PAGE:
Fifty years after the landmark National Historic Preservation Act, many would say that the field of historic preservation is due for a renovation. In Philadelphia, preservationists have declared a "demolition crisis" and pressed for municipal policy reform. Many of these preservationists themselves have faced challenges from city residents pushing them to diversify their ranks, the strategies they use, and the buildings that they seek to preserve.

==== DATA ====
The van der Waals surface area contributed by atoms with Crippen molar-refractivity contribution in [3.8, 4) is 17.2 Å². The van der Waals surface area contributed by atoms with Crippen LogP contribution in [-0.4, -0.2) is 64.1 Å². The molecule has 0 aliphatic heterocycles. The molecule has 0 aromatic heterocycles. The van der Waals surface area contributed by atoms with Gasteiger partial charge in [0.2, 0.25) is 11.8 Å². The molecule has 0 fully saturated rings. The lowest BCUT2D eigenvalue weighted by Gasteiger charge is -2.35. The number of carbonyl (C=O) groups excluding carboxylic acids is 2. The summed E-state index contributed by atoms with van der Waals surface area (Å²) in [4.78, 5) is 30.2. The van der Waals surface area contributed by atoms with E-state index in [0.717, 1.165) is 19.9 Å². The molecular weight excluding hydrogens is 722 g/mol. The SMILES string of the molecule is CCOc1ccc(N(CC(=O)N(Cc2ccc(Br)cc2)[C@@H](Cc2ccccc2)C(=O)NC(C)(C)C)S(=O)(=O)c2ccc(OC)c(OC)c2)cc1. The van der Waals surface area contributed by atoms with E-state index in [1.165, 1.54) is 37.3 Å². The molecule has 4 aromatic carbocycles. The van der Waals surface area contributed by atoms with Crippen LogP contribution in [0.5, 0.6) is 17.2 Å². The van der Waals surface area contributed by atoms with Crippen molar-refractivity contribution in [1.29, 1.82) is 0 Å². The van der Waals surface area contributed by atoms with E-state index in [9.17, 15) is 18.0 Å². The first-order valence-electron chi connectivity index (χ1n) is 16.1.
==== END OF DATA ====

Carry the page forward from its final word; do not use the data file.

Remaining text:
How can a new look at the history of preservation help to guide this moment of transformation? Dr. Whitney Martinko offers some thoughts from her new book, Historic Real Estate: Market Morality and the Politics of Preservation in the Early United States (Penn Press, 2020), which is the first book-length study of historic preservation in America before the preservation of George Washington's Mount Vernon in 1860.